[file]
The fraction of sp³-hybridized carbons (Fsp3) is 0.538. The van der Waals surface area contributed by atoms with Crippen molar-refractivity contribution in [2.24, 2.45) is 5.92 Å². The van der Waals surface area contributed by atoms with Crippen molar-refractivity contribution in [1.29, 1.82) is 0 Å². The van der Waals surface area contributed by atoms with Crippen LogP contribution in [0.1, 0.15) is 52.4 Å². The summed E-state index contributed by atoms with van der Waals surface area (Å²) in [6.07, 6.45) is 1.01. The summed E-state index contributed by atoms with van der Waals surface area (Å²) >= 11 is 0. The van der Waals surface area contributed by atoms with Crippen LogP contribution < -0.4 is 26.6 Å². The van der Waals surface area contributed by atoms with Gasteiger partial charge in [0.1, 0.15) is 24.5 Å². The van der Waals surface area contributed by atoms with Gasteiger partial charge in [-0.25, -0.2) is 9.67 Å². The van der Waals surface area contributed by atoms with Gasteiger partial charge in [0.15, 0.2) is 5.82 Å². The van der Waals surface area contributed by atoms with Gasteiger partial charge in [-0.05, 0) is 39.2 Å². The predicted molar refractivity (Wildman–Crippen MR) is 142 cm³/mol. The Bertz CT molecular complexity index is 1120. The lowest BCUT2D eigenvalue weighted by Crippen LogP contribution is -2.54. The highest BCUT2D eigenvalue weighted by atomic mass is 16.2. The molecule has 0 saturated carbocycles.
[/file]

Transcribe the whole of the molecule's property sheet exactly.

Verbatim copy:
The fraction of sp³-hybridized carbons (Fsp3) is 0.538. The van der Waals surface area contributed by atoms with Crippen molar-refractivity contribution in [2.24, 2.45) is 5.92 Å². The van der Waals surface area contributed by atoms with Crippen molar-refractivity contribution in [1.29, 1.82) is 0 Å². The van der Waals surface area contributed by atoms with Crippen LogP contribution in [0.1, 0.15) is 52.4 Å². The summed E-state index contributed by atoms with van der Waals surface area (Å²) in [6.07, 6.45) is 1.01. The summed E-state index contributed by atoms with van der Waals surface area (Å²) >= 11 is 0. The van der Waals surface area contributed by atoms with Crippen LogP contribution < -0.4 is 26.6 Å². The van der Waals surface area contributed by atoms with Gasteiger partial charge in [0.1, 0.15) is 24.5 Å². The van der Waals surface area contributed by atoms with Gasteiger partial charge in [-0.25, -0.2) is 9.67 Å². The van der Waals surface area contributed by atoms with Gasteiger partial charge in [0.15, 0.2) is 5.82 Å². The van der Waals surface area contributed by atoms with Gasteiger partial charge in [-0.05, 0) is 39.2 Å². The predicted molar refractivity (Wildman–Crippen MR) is 142 cm³/mol. The Bertz CT molecular complexity index is 1120. The lowest BCUT2D eigenvalue weighted by Crippen LogP contribution is -2.54. The highest BCUT2D eigenvalue weighted by atomic mass is 16.2. The molecule has 0 saturated carbocycles.